This book explores how neighborhoods are the foundation of urban life. It discusses the vitality of living spaces as improved by connections, mixed uses, human-scale and transit-friendly spaces. The authors beg developers to look at practices that actually work to improve the quality of daily life rather than rely on theory, guesses, habit, or incorrect assumptions. As an example, adding freeway lanes to highways does not reduce commuting time, but merely invites more traffic. Development patterns that allow for mixed use and make possible other routes and modes of transit can ease automobile congestion.
This is an excellent book for decision makers or the general public to read. It is clearly written in simple language using a logical outline. It should help people who plan cities, develop living spaces, or live in cities to grasp the fundamentals of how to work for better, urban forms.
This book makes important points about affordable housing: allow small apartments and above-the-garage sorts of living spaces to be built.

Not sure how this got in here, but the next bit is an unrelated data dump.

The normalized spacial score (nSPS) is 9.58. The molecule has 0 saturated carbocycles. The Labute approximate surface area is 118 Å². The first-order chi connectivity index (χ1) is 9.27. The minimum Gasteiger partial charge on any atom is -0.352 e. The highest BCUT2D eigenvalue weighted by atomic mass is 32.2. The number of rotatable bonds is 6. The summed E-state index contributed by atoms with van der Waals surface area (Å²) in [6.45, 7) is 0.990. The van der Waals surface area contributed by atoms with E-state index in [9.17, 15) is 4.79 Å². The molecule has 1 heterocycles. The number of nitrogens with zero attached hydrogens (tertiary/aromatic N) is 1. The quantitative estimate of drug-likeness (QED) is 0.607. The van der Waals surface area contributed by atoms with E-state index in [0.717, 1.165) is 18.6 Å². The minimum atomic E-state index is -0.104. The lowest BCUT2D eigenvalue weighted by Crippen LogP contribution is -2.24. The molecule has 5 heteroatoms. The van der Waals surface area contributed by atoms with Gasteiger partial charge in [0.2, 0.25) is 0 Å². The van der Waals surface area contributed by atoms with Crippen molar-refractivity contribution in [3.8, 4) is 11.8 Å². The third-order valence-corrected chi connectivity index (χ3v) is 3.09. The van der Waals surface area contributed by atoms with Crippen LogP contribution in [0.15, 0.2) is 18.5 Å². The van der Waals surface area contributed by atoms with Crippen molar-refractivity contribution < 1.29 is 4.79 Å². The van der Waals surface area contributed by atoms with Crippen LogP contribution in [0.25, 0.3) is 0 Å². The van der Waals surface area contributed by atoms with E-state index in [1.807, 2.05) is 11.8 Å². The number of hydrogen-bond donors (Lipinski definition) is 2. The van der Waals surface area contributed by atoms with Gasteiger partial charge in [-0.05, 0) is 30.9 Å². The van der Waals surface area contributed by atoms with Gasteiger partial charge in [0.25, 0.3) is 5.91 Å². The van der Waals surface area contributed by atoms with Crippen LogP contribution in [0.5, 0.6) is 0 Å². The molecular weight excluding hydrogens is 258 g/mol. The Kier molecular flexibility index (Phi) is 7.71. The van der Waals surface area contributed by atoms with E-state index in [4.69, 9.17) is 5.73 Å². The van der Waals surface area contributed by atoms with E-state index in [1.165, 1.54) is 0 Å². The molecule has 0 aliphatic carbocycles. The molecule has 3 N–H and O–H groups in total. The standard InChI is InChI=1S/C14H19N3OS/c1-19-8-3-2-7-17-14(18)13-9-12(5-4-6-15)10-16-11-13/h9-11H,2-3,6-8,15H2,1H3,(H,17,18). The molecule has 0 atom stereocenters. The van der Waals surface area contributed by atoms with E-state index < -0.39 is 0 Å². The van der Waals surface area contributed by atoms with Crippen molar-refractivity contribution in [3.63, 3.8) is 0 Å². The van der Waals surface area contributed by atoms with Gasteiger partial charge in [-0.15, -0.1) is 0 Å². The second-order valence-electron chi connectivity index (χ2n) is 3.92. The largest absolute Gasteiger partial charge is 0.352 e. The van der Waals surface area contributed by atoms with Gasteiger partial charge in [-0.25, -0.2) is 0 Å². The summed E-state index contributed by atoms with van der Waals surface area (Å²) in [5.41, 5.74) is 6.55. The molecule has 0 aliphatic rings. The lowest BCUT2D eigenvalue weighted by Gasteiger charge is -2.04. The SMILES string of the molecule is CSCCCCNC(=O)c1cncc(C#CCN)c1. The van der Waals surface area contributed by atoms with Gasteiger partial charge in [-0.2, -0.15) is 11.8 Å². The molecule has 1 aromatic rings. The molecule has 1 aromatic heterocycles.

This book also shows how politics can undermine efforts for a better urban form. For example, taxicab companies influenced a transit system: the Miami elevated Metro-Rail system that does not serve Miami International Airport nor Miami Beach (p. 141). I would also add an example that I have experienced: The Capital District (New York) Transportation Authority has very few buses that stop at Albany International Airport. This kind of influence reflects a great deal about the priorities of a region where political corruption takes precedence over making a place livable.
I find it astonishing to contemplate the points of this book along with The Geography of Nowhere and Asphalt Nation. What were the developers of the twentieth century thinking? Separting functions of a city--housing, retail, offices--looks good on paper and it is easy for planners and decision makers to understand, promote, fund, and manage, but it can make a difficult environment in which to live. Traffic engineers want to provide wide roads where traffic flows at high rates of speed to maximize traffic volume--but what does this mean for human beings who want to walk? The automobile is the dominant mode of transit, but building cities to require a car for almost every function in life is a terrible way to live.
This book makes an important point about open space (p. 31). Much of suburban open space is incredibly ugly and useless: drainage areas, fences, setbacks, yards, buffers between parking lots and access roads. This same kind of fixation on open space similarly irks Kunstler in The City in Mind. The point is that open space is not an end in itself, and in fact, useless open space is about the worst kind of space that you could have in an urban area where you want to create vibrancy through mixed use and density.